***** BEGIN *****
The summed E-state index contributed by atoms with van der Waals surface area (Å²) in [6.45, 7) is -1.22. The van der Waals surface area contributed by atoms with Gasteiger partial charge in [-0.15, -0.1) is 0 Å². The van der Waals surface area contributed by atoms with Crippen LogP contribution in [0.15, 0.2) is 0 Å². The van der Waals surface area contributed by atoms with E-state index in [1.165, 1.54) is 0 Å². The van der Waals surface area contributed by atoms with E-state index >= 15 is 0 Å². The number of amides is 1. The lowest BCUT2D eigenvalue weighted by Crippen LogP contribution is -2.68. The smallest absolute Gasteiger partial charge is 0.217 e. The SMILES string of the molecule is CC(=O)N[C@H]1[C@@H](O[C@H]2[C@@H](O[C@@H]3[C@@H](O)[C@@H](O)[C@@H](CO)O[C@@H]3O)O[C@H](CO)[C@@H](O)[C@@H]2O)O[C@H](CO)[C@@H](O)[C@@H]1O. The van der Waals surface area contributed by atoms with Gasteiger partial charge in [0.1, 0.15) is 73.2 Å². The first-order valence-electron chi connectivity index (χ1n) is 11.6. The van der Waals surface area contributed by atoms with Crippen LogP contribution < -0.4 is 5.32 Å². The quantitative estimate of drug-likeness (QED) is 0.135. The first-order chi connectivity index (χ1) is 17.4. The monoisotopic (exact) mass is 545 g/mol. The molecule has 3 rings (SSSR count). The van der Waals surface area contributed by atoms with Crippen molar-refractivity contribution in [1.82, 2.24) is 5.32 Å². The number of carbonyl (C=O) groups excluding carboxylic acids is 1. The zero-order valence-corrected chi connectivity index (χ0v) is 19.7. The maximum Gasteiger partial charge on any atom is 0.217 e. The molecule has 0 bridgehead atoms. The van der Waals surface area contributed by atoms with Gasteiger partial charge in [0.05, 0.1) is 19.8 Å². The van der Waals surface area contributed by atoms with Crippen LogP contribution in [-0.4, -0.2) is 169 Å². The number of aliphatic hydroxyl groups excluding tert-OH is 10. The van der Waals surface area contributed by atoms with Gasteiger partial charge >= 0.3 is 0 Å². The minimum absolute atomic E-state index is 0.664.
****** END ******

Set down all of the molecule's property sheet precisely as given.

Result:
The summed E-state index contributed by atoms with van der Waals surface area (Å²) in [6.45, 7) is -1.22. The van der Waals surface area contributed by atoms with Gasteiger partial charge in [-0.15, -0.1) is 0 Å². The van der Waals surface area contributed by atoms with Crippen LogP contribution in [0.15, 0.2) is 0 Å². The van der Waals surface area contributed by atoms with E-state index in [1.165, 1.54) is 0 Å². The van der Waals surface area contributed by atoms with E-state index >= 15 is 0 Å². The number of amides is 1. The lowest BCUT2D eigenvalue weighted by Crippen LogP contribution is -2.68. The smallest absolute Gasteiger partial charge is 0.217 e. The SMILES string of the molecule is CC(=O)N[C@H]1[C@@H](O[C@H]2[C@@H](O[C@@H]3[C@@H](O)[C@@H](O)[C@@H](CO)O[C@@H]3O)O[C@H](CO)[C@@H](O)[C@@H]2O)O[C@H](CO)[C@@H](O)[C@@H]1O. The van der Waals surface area contributed by atoms with Gasteiger partial charge in [0.1, 0.15) is 73.2 Å². The first-order valence-electron chi connectivity index (χ1n) is 11.6. The van der Waals surface area contributed by atoms with Crippen LogP contribution < -0.4 is 5.32 Å². The quantitative estimate of drug-likeness (QED) is 0.135. The first-order chi connectivity index (χ1) is 17.4. The monoisotopic (exact) mass is 545 g/mol. The molecule has 3 rings (SSSR count). The van der Waals surface area contributed by atoms with Crippen molar-refractivity contribution in [1.82, 2.24) is 5.32 Å². The number of carbonyl (C=O) groups excluding carboxylic acids is 1. The zero-order valence-corrected chi connectivity index (χ0v) is 19.7. The maximum Gasteiger partial charge on any atom is 0.217 e. The molecule has 0 bridgehead atoms. The van der Waals surface area contributed by atoms with Gasteiger partial charge in [0.05, 0.1) is 19.8 Å². The van der Waals surface area contributed by atoms with Crippen LogP contribution in [-0.4, -0.2) is 169 Å². The number of aliphatic hydroxyl groups excluding tert-OH is 10. The van der Waals surface area contributed by atoms with Gasteiger partial charge >= 0.3 is 0 Å². The minimum absolute atomic E-state index is 0.664.